Duma Key

I bring you wisdom so that you don't have to suffer from my mistake. If you're going to read Stephen King's latest book, Duma Key, don't check it out of the library on a seven day express, no renewals, loan. Especially if you're sharing it with another member of the household. This will only lead to heartbreak, squabbling and, possibly, fines. Weighing in at 607 pages, this book is, to paraphrase the great P.G. Wodehouse, easily large enough to stun a burglar. Add in the thrilling story line and you've got something that may take more than a week to read and you won't want to share, even with a formerly beloved family member. (Of course that's a joke, I still love my son; it's just that I've written him out of my will, for the sin of hogging.)

Duma Key is about a man who has had a horrible accident and is trying to rebuild his life, without destroying what's left of his family. Or it's about how life imitates art, and art imitates life, taken to the nth degree. Or it's about how every time we lose something we get something new to replace it; whether that's a dark gift or bright. Or it's about a man who is chosen for some awful, crucial task and how he's gradually formed into the one who can fulfill the task. Or possibly it's all of these things.

Edgar Freemantle is a successful man, in his prime, with a loving wife and two charming daughters, when his life is shattered by a freak accident. He is at work on one of his own sites, in his truck, when a crane backs into him, crushing the truck, breaking his skull and severing his right arm. Mind you, this is just the beginning of the book, which I set down several times, unsure if I wanted to finish reading it. I know that terrible things are going to happen in a King story (remember poor Georgie Denbrough and his missing arm?), so if something this horrific happens right away, what ghastly things are in store over the course of the next several hundred pages? Do I really want to know? Curiosity is a great and terrible thing so, in the end, I did read enough to get sucked in and finish the book in one long marathon session.

When Edgar has recovered a little from his accident his life is very different. He's filled with a red rage over which he has very little control, his memory is spotty at best and his wife leaves him over an incident he can barely recall. Physical therapy is torture, but the mental torture of just trying to get through the day is worse for him. When he decides that death is better than the semblance of life left to him his therapist tells him to wait, because now matter how hard he tries to make his suicide look like an accident his family will know and his daughters will be damaged, and that sometimes a change of pace is in order. So our hero sets off, going from Minnesota to a tiny island in Florida, where he rekindles a long forgotten love of drawing.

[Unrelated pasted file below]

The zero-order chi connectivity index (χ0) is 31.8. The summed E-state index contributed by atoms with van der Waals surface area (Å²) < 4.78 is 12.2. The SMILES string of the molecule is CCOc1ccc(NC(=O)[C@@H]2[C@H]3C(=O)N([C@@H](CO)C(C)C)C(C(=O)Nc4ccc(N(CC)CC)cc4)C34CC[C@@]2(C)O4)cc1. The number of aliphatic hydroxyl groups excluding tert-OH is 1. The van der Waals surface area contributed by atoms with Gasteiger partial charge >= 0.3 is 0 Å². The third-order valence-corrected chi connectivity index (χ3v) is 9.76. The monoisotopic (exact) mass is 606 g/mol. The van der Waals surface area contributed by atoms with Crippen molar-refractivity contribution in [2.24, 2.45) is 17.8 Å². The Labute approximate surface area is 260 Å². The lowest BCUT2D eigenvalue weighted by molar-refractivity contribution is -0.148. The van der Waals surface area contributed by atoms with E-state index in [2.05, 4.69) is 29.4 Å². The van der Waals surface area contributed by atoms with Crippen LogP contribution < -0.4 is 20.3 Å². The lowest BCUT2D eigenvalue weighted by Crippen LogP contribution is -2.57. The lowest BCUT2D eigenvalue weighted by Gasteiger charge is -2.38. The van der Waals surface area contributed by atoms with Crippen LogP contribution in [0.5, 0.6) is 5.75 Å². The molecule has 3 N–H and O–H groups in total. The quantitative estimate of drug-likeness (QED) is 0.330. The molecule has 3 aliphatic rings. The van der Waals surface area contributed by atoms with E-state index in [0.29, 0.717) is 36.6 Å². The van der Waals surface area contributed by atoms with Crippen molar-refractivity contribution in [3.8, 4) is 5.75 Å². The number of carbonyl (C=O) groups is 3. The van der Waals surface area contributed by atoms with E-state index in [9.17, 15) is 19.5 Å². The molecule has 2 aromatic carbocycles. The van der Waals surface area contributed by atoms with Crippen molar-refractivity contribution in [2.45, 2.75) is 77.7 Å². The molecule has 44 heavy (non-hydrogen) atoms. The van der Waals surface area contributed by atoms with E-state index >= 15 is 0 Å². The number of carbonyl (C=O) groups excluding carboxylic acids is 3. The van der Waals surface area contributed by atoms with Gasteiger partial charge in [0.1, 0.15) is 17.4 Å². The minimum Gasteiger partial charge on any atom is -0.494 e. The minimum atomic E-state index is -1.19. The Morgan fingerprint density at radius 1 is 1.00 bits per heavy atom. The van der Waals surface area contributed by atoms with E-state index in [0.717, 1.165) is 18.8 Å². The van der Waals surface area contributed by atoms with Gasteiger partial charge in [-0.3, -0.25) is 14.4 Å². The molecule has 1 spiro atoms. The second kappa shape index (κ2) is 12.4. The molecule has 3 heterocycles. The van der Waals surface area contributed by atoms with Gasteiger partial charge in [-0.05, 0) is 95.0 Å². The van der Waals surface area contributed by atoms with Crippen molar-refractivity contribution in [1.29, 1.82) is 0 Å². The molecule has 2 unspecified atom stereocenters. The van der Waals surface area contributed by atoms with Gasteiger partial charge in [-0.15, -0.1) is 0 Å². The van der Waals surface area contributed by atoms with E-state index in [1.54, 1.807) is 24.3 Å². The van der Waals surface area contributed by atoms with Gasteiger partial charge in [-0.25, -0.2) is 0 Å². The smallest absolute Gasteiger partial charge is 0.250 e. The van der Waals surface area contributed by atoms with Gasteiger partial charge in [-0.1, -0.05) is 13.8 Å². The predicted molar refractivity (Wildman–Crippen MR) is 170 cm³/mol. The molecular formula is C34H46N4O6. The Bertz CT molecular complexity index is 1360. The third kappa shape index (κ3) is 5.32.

His drawings are surreal and haunting and soon he moves on to painting, working in a near trance frenzy. There are secrets in Duma Key and his painting seems to be connected to those secrets, rousing something that has been dormant for years. No surprise given that this is a King novel, that something isn't King Arthur or any other force for good, it's something rather nasty that Edgar does not want anywhere near his family.

The biggest problem I have with Stephen King books, and this is something he has talked about himself, is his endings. The entire Dark Tower series, which I started back before my college age children were born and finished recently, was nearly ruined by the ending. It can be difficult to read several hundred pages of a King opus and end up thinking, "What the heck was that?" I'm pleased to report that I was satisfied by the ending of this book, albeit somewhat confused about the motivation of one of the characters.

What really made this book work for me wasn't the terrific descriptions of the artistic process or the careful buildup of the underlying horror; it was the unflinching look at how chronic pain, loss and brain injury affect not just the patient, but everyone around them. It's hard to write about this topic without turning your project into a maudlin, sentimental mess, fit only for a 70's movie of the week. By making it the backdrop of the story, instead of the focus, the author allows us to enjoy the plot instead of wallowing in pity. I was particularly impressed with how well he nailed the frustration and sheer goofiness that goes with trying to come with up the correct words post brain injury. I give him an A+.

One-Paragraph Review
This week's one-paragraph review is from Colleen Lindsay, who says, "If you like your paranormal romance a touch on the literary side, with the added bonus of an ancient mystery to solve, you'll love The Boundless Deep, Kate [Brallier]'s second book, which has just been published by Tor/Forge. (And if you haven't read it yet, you should go get a copy of her first book, Seal Island!)" Colleen also points us to the lovely cover of The Boundless Deep, which you can find here. And I, faithful treasure seeker that I am, dug up the first chapter here. Have you got a one-paragraph (or smaller) review you'd like to share? Send it in to me and I'll run the most interesting ones. You can reach me at feedback@qualitytimeweekly.com.